Dyspnea is an unpleasant sensation that can vary from mild to severe and typically varies with activity level. People with dyspnea often describe it as a feeling of not being able to get enough air, difficulty in breathing, shortness of breath, or chest tightness. This article will explain what happens when you stop breathing and how it can be treated effectively.
What is Dyspnea?
Dyspnea is the medical term for shortness of breath. The sensation of dyspnea is when you feel your breathing is labored or difficult. Shortness of breath can be caused due to several issues, including asthma, anxiety, fever, and underlying lung diseases like COPD, pulmonary embolism, etc.
Dyspnea can also be a symptom of heart failure. In this case, it may be accompanied by swelling of the ankles and legs, swelling in the abdomen (called edema), weight gain, and fatigue.
If you experience dyspnea, make an appointment with your doctor as soon as possible so that they can evaluate the cause of your symptoms and recommend treatment options.
What Happens When You Stop Breathing?
In a nutshell: oxygen is essential to human life. It's necessary for all of the body's functions; without it, you'll struggle with essential bodily functions like breathing and moving your muscles—and eventually, no breath means you die.
The human body needs oxygen to live. Without enough, your cells can't get the energy they need to keep working correctly. That means you'll start feeling tired pretty quickly—but you may also experience sluggishness in other parts of your body before long.
If these symptoms sound familiar (and aren't already), take them as warning signs that something has gone wrong with your breathing!
A breathing test is a way to get a sense of how well your lungs are functioning and can help diagnose conditions like asthma and COPD.
The test is pretty simple: you'll be asked to breathe into a device that measures how much air you can breathe and how quickly you exhale. The results will be compared with those of a healthy person of your age and gender, so you can see what your numbers mean.
The test results can tell you if there's something wrong with your lungs—for example if they're not getting enough oxygen—or whether there's some other problem causing your symptoms (like an infection).
Sleep Apnea and Other Conditions that Cause Breathing Issues
Sleep apnea is a severe condition that can cause you to stop breathing while asleep. It happens when the muscles at the back of your throat relax and block air from getting into your lungs. This is known as obstructive sleep apnea, and it's one of the two types of sleep apnea. The other kind involves pauses in breathing while you're sleeping (called central sleep apnea). Sleep experts estimate that as many as 18 million Americans don't breathe in their sleep and have this disorder, and nearly 9 million are diagnosed with severe cases.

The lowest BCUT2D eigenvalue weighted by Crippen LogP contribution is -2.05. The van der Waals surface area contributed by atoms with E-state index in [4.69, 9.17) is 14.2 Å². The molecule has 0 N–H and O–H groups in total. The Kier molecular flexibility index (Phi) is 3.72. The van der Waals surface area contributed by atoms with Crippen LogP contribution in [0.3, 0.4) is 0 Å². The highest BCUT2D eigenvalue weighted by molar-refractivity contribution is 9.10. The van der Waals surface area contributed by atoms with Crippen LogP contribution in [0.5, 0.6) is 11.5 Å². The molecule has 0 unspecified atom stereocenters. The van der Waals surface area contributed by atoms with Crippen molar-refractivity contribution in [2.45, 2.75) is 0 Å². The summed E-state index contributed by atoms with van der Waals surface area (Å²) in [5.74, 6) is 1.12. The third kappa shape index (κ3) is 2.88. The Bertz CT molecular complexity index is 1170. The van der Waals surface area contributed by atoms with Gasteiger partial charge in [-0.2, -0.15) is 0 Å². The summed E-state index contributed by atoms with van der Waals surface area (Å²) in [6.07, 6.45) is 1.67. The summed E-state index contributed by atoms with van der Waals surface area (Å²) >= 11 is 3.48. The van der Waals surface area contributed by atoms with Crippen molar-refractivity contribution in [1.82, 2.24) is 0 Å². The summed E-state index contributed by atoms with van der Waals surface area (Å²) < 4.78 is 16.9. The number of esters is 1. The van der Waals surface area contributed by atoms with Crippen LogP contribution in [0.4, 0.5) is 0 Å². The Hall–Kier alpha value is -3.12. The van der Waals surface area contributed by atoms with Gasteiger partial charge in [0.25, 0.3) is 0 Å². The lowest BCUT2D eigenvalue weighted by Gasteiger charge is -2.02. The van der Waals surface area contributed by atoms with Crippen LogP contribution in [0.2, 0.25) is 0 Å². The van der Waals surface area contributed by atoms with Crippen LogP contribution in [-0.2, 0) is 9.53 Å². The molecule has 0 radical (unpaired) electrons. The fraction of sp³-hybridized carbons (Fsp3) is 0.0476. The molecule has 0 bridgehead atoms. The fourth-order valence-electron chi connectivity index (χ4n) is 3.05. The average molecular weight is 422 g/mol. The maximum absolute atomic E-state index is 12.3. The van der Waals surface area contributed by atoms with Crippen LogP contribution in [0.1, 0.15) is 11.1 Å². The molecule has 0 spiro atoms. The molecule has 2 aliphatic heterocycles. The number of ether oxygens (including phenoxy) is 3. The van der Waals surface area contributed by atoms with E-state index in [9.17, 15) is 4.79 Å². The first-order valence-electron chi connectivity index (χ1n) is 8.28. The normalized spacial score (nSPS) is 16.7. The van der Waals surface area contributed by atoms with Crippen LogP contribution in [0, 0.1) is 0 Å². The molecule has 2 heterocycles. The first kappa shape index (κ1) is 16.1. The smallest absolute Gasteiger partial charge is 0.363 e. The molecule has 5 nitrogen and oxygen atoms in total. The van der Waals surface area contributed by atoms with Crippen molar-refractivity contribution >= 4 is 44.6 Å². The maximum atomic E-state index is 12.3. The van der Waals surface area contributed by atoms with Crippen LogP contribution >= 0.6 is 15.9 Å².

Stroke, injury, and infection can also make it hard to breathe. A stroke results from a sudden blood loss to a part of the brain. A stroke in your brain stem, which controls breathing, could cause respiratory failure. Your lungs may not be able to work correctly, or you may stop breathing altogether for a few minutes (while asleep), which could lead to brain damage or death if untreated.
Suppose you have an injury like a broken neck or head injury that affects your nervous system function, including controlling the muscles needed for breathing. In that case, you can also experience respiratory failure and potential death due to a lack of oxygen.
Finally, there are infections such as pneumonia, where bacteria get into our lungs, causing us not to be able to get enough oxygen through inhalation. Bacteria clog up alveoli (tiny sacs) inside our lungs that help exchange carbon dioxide from our bodies into fresh air from outside sources. This blockage can result in an excess of carbon dioxide in the lungs, leading to certain death.
Treatment of Sleep Apnea and Other Breathing Issues
Breathing problems are caused by many things, including viruses, bacteria, and other germs; allergies; lung diseases like asthma or COPD (chronic obstructive pulmonary disease); heart disease; stroke; certain medicines; choking on food or drink; poisoning from drugs or chemicals in the air we breathe, or carbon monoxide poisoning resulting from unsafe heating appliances in our home (or car).
Not all breathing problems are treated with medicine or surgery. Some people with severe asthma may not need treatment but may benefit from using an inhaler or taking other steps to manage their condition at home. These include avoiding triggers such as air pollution and cigarette smoke and cleaning their home regularly to remove dust mites (tiny bugs that live in carpeting).
However, those suffering from chronic obstructive pulmonary disease (COPD) need medication such as inhaled steroids to control inflammation around the small airways of their lungs, otherwise known as bronchiectasis.
If you are having trouble breathing while sleeping, it is crucial to seek medical attention. Some sleep-breathing issues can be treated with medication, but others may require surgery or other procedures. If you think you may have a condition like sleep apnea or asthma that affects your ability to breathe normally while asleep, contact us right now to get started on treatment options.